In JoVE (1)
Other Publications (6)
- Cells, Tissues, Organs
- Muscle & Nerve
- Journal of Oral and Maxillofacial Surgery : Official Journal of the American Association of Oral and Maxillofacial Surgeons
- American Journal of Orthodontics and Dentofacial Orthopedics : Official Publication of the American Association of Orthodontists, Its Constituent Societies, and the American Board of Orthodontics
- Journal of Cell Science
- Archives of Oral Biology
Articles by Anthea M. Rowlerson in JoVE
Isolation and Quantitative Immunocytochemical Characterization of Primary Myogenic Cells and Fibroblasts from Human Skeletal Muscle Chibeza C. Agley1,2, Anthea M. Rowlerson1, Cristiana P. Velloso1, Norman L. Lazarus1, Stephen D. R. Harridge1 1Centre of Human and Aerospace Physiological Sciences, King's College London, 2Wellcome Trust-Medical Research Council, Cambridge Stem Cell Institute The main adherent cell types derived from human muscle are myogenic cells and fibroblasts. Here, cell populations are enriched using magnetic-activated cell sorting based on the CD56 antigen. Subsequent immunolabelling with specific antibodies and use of image analysis techniques allows quantification of cytoplasmic and nuclear characteristics in individual cells.
Other articles by Anthea M. Rowlerson on PubMed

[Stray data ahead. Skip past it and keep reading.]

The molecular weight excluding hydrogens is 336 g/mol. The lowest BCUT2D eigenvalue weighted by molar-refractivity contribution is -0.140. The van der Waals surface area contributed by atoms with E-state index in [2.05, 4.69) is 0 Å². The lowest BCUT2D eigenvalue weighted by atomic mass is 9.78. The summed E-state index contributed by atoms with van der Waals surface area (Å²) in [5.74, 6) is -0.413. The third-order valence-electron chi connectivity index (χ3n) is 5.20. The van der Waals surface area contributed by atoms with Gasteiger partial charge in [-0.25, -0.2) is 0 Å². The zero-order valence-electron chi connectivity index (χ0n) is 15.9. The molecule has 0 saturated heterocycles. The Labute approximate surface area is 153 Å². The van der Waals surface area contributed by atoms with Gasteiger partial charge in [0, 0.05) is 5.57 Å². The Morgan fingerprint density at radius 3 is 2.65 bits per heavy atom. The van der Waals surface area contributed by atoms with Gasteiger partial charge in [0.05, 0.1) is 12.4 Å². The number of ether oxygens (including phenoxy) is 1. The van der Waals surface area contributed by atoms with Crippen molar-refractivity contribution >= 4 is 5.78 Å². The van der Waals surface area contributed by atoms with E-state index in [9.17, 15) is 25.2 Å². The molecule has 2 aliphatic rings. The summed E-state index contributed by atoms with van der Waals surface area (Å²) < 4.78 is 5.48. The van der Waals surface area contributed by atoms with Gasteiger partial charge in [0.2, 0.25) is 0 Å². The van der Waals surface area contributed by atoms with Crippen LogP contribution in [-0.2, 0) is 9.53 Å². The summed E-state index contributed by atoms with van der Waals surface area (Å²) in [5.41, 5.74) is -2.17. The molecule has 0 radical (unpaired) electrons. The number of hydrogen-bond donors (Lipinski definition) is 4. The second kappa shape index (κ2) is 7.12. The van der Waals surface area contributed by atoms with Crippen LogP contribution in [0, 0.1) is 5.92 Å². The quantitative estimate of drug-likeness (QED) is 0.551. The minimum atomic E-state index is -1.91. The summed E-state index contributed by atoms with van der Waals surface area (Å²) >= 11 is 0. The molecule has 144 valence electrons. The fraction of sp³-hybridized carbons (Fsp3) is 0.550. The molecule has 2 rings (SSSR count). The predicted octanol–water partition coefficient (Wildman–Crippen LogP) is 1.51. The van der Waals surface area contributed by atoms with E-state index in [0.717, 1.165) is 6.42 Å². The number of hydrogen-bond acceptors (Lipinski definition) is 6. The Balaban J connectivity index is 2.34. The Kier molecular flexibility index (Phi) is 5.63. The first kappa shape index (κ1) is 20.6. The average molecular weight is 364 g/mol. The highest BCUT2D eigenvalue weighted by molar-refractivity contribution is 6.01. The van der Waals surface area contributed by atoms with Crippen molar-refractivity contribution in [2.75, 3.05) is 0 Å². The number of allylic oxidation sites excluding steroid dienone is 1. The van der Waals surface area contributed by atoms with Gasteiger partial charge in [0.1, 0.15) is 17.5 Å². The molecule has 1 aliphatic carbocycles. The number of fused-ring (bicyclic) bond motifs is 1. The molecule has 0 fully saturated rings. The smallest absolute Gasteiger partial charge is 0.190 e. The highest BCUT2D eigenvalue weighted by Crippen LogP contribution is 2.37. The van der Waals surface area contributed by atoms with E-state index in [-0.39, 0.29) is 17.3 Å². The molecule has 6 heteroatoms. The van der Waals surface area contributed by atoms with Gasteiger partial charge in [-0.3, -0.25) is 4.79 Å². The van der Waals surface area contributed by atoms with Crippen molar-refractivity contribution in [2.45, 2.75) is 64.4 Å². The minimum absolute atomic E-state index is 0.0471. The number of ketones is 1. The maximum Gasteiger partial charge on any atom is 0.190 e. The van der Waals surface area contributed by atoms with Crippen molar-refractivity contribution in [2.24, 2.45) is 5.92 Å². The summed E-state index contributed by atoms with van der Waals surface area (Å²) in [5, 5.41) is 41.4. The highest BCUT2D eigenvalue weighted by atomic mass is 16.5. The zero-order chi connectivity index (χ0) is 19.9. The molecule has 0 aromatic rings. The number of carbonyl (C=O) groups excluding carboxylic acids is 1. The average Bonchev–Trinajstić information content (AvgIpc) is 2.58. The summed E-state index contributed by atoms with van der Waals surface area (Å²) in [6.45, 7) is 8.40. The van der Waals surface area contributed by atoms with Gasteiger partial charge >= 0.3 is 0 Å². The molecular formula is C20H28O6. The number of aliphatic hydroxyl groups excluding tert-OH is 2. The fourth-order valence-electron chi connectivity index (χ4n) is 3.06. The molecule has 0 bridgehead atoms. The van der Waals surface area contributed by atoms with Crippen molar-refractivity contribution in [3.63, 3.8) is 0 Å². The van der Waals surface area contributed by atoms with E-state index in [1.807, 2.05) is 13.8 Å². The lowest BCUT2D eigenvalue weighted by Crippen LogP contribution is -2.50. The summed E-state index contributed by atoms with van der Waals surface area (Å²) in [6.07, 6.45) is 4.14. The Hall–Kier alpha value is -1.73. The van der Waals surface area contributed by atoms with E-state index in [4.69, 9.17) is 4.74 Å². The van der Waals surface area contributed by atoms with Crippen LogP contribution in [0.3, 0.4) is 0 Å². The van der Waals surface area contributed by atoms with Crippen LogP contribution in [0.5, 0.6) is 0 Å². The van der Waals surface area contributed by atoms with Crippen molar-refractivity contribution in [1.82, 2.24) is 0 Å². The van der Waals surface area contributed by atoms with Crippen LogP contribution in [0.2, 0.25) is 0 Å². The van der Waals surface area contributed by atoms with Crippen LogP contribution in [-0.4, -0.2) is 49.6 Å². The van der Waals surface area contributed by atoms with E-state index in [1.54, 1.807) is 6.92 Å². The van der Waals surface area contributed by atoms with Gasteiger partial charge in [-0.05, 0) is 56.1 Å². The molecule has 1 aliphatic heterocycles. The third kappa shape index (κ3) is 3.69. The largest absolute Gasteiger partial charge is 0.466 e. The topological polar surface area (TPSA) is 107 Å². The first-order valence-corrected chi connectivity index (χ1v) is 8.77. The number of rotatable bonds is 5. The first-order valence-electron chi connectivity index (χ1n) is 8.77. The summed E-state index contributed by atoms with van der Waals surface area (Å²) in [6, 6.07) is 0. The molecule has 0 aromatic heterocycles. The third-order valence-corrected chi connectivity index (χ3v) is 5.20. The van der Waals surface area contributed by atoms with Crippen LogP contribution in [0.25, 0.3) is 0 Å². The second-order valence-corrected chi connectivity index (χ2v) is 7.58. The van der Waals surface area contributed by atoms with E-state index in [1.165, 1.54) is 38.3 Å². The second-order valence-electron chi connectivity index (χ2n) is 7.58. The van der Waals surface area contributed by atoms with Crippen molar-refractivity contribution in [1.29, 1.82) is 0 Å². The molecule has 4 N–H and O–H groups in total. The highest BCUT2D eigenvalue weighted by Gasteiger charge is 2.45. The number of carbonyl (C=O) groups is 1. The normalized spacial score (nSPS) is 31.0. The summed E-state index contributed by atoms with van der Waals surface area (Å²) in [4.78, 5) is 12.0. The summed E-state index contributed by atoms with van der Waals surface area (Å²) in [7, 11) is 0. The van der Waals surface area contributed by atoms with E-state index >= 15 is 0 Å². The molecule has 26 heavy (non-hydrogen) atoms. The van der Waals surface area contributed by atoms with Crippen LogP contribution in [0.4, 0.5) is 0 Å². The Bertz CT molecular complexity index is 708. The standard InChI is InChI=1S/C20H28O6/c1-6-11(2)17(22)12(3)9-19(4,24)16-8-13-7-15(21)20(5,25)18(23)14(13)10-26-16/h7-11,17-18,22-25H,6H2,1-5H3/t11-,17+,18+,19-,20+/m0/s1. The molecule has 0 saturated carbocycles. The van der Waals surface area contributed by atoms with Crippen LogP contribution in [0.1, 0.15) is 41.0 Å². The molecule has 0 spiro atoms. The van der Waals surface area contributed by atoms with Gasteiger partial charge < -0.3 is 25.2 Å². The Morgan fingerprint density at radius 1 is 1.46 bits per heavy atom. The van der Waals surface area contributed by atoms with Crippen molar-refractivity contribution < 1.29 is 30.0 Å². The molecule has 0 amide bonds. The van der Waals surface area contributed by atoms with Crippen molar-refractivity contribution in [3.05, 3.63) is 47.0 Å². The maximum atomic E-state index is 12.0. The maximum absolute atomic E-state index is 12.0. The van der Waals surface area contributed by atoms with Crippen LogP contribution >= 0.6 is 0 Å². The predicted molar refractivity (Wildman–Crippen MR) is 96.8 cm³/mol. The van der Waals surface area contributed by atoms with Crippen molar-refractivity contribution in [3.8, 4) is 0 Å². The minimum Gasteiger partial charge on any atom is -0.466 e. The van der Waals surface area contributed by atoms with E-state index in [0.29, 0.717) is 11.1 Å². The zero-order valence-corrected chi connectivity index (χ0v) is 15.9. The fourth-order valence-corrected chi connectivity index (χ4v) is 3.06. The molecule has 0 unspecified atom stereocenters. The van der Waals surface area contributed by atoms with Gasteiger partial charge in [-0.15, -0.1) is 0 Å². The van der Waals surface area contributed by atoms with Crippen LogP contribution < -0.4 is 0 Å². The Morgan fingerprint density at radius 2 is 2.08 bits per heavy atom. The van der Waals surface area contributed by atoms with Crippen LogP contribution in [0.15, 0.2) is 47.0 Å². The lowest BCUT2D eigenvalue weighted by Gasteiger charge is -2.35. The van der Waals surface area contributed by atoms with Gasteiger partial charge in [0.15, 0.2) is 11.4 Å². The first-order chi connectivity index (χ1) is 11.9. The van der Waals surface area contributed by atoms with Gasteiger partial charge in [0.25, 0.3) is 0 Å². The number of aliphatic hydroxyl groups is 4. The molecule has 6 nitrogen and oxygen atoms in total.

Specialized Cranial Muscles: How Different Are They from Limb and Abdominal Muscles? Cells, Tissues, Organs. 2003 | Pubmed ID: 12784043 Mammalian skeletal muscle fibers can be classified into functional types by the heavy chain (MyHC) and light chain (MyLC) isoforms of myosin (the primary motor protein) that they contain. Most human skeletal muscle contains fiber types and myosin isoforms I, IIA and IIX. Some highly specialized muscle fibers in human extraocular and jaw-closing muscles express either novel myosins or unusual combinations of isoforms of unknown functional significance. Extrinsic laryngeal muscles may express the extraocular MyHC isoform for rapid contraction and a tonic MyHC isoform for slow tonic contractions. In jaw-closing muscles, fiber phenotypes and myosin expression have been characterized as highly unusual. The jaw-closing muscles of most carnivores and primates have tissue-specific expression of the type IIM or 'type II masticatory' MyHC. Human jaw-closing muscles, however, do not contain IIM myosin. Rather, they express myosins typical of developing or cardiac muscle in addition to type I, IIA and IIX myosins, and many of their fibers are hybrids, expressing two or more isoforms. Fiber morphology is also unusual in that the type II fibers are mostly of smaller diameter than type I. By combining physiological and biochemical techniques it is possible to determine the maximum velocity of unloaded shortening (V(o)) of an individual skeletal muscle fiber and subsequently determine the type and amount of myosin isoform. When analyzed, some laryngeal fibers shorten at much faster rates than type II fibers from limb and abdominal muscle. Yet some type I fibers in masseter show an opposite trend towards speeds 10-fold slower than type I fibers of limb muscle. These unusual shortening velocities are most probably regulated by MyHC isoforms in laryngeal fibers and by MyLC isoforms in masseter. For the jaw-closing muscles, this finding represents the first case in human muscle of physiological regulation of kinetics by light chains. Together, these results demonstrate that, compared to other skeletal muscles, cranial muscles have a wider repertoire of contractile protein expression and function. Molecular techniques for reverse transcription of mRNA and amplification by polymerase chain reaction have been applied to typing of single fibers isolated from limb muscles, successfully identifying pure type I, IIA and IIX and hybrid type I/IIA and IIA/IIX fibers. This demonstrates the potential for future studies of the regulation of gene expression in jaw-closing and laryngeal muscles, which have such a variety of complex fiber types fitting them for their roles in vivo.